Once again I’m copying Marah: I too would like to attend a fictional Aerosmith concert, only in my case, it’s the concert the kids all head-bang to at the end of Dazed And Confused. Obviously, the concert itself would be fun, but more importantly, you know that going to that show with the coolest kids from Lee High School would be awesome. Beer will be flowing, joints will be passed, and school’s out, baby—we have the whole summer ahead of us to have fun and be young. I’ve never actually been to a hard rock concert (or gotten high at one), let alone been a cool, confident teenager, so I would cherish the experience of being as carefree and relaxed as those kids were in that movie.
Even though they’re a staple in just about any movie about struggling musicians, I’m a sucker for scenes where everyone in an audience underrates the abilities of a band, only to suddenly find themselves enraptured by an undeniably incredible performance and transformed into diehard fans by the end of the song. I can’t decide which of the two I like best, though, so I’m just going to offer up both of them. The first is at one of the performances in The Commitments, specifically the one where the titular band turns in that phenomenal version of “Try A Little Tenderness.” It gives me chills every time I watch it, and I’d love to have the experience of being in the audience while Deco (Andrew Strong) and the Commitment-ettes are belting it out. The other’s a bit more obscure, but I’d really like to be there for the gig by Strange Fruit in Still Crazy where they break out “All Over The World” and prove that, despite the world at large perceiving them as ’70s rock has-beens (and with all due respect to Jethro Tull), you’re never too old to rock ’n’ roll.
I’d gladly climb into a cryo-tube if it meant I could attend the Bend-Aid benefit concert on Futurama. I’d even suffer through openers Wailing Fungus and Cylon And Garfunkel to get a front row glimpse of Beck’s disembodied head jamming with Bender. Sure, they only play one song (“Sexx Laws,” a selection usually absent from Mr. Hansen’s real set lists) and it lasts for a whopping three hours. But given Beck’s increasingly predictable, going-through-the-motions approach to performing—open with “Loser” or “Devil’s Haircut,” close with “Where It’s At” or “E-Pro”—a numbing psychedelic rendition of a rarely played favorite might actually pull the guy out of his perpetual, post-Sea Change funk. Anyway, I’m sure the parts where I’d be awake would blow my mind.
Given that I posed the question only so I could answer it with this, I’m going to right ahead and say the Nick Cave And The Bad Seeds concert in Wim Wenders’ Wings Of Desire. Ever since I saw the film in high school, during my extended project to teach myself about “art movies” by renting whatever Criterion Collection titles my local Jumbo Video made available, I’ve regarded that concert as basically the epitome of what a musical performance is: gloomy, anguished, in a basement. While I’m no big fan of Cave’s “The Carny”—or any Tom Waitsian circus noir music—the performance of “From Her To Eternity” (the most pained song ever written, and my favorite) is incredible. Moreover, its function in the film speaks beautifully to its own theme and those coursing through Cave’s music. To be human is to feel pain, to be fundamentally tortured. Plus: look at his hair! What a cool guy.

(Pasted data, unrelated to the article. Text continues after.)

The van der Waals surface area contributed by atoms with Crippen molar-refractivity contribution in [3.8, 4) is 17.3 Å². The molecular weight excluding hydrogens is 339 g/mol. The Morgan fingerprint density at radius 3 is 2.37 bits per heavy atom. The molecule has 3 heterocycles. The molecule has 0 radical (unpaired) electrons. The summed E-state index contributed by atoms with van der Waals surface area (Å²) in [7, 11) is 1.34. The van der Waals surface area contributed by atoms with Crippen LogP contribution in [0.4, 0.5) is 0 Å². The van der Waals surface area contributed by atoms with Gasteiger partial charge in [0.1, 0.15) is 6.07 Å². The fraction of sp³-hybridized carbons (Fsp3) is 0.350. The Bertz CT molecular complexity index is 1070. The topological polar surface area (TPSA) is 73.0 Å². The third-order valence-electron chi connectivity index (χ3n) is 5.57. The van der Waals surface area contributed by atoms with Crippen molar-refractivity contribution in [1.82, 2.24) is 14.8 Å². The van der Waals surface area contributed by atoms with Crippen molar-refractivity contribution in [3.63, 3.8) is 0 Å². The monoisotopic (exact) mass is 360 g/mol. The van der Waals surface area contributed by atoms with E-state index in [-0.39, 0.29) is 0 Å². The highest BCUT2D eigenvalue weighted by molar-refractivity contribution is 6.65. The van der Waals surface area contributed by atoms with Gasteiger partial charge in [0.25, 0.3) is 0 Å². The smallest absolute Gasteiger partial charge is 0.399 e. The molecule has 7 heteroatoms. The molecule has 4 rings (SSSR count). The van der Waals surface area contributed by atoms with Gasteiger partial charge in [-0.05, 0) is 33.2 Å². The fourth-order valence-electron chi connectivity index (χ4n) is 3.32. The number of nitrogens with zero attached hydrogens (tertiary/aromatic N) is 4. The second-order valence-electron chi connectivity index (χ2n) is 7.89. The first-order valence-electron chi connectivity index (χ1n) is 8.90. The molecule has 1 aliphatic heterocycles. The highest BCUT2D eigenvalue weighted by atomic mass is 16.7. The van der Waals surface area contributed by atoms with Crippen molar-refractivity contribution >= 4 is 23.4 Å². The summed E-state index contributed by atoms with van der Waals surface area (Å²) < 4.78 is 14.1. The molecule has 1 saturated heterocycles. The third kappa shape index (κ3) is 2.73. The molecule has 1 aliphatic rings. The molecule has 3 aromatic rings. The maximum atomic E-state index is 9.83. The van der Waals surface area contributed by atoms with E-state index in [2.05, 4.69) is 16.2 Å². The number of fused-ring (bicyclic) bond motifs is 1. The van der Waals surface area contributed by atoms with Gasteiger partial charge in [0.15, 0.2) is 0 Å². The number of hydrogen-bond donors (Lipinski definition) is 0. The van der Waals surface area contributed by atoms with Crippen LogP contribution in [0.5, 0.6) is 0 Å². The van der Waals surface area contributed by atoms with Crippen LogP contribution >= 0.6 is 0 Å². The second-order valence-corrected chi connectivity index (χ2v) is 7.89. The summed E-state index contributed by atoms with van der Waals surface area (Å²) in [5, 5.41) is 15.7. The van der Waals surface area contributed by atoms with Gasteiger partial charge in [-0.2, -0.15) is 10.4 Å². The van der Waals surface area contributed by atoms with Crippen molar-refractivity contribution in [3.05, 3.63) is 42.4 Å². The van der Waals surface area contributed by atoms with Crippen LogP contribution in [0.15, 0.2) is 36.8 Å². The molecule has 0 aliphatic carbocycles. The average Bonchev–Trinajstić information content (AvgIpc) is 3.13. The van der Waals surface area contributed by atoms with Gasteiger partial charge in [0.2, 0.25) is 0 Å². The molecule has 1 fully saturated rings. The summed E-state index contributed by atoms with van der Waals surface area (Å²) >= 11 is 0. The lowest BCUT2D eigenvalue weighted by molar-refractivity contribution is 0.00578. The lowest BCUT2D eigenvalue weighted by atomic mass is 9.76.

Since the finest recorded performance by Dr. Teeth And The Electric Mayhem—“Can You Picture That?,” from The Muppet Movie—is technically a rehearsal, I’ll go with the debut of Muppetland’s heaviest act: Riverbottom Nightmare Band, the sneering villains of Emmet Otter’s Jug-Band Christmas. No offense to the polite bluegrass preferred by the special’s protagonist (I’m surprised Emmet Otter hasn’t experienced a huge resurgence in these post-Mumford times), but the Nightmare blows Emmet and his buddies off of the stage with its pseudo-Edgar Winter Group theme song, a tromping ode to being a real putz. And though the Frogtown Hollow Jubilee Jug band deserves to be commended for its resourcefulness and generally positive attitude, a washtub bass doesn’t begin to match the inventiveness of a fish splashing water as a means of auxiliary percussion. The “Gift Of The Magi”-esque moral of the story is that Emmet eventually wins the true prize, but in terms of stage presence, hooks, and creative rhyme schemes, the Riverbottom Nightmare Band deserves to win the talent show (whether it fixed the results or not).
I’m not sure which version of Jack Black’s band from High Fidelity I’d like to see more: Sonic Death Monkey, Kathleen Turner Overdrive, or the one that ends up playing the single release party at the end of the film, Barry Jive And The Uptown Five. Black and his Tenacious D bandmate, Kyle Gass, had already performed on Mr. Show and their own HBO series before High Fidelity was released, so it wasn’t a surprise when he absolutely rocked Marvin Gaye’s “Let’s Get It On”—but the comedic buildup to the performance almost convinces me that it could be an all-time disaster. There’s a deleted scene of Cusack’s sad sack record-store owner begging and pleading with Barry not to perform, as he’s over 30 and owes it to himself, his parents, and his friends not to be in a band called Sonic Death Monkey. And though I remain curious about the potential for a Chicago hardcore band with German influences fronted by Jack Black—or the undoubtedly more new wave Kathleen Turner Overdrive—the soulful surprise of a tender and powerful “Let’s Get It On” is a just reward for a much-maligned character throughout the film, and a lovely catharsis after so much romantic and music consternation. That’s the kind of show I’d like to see.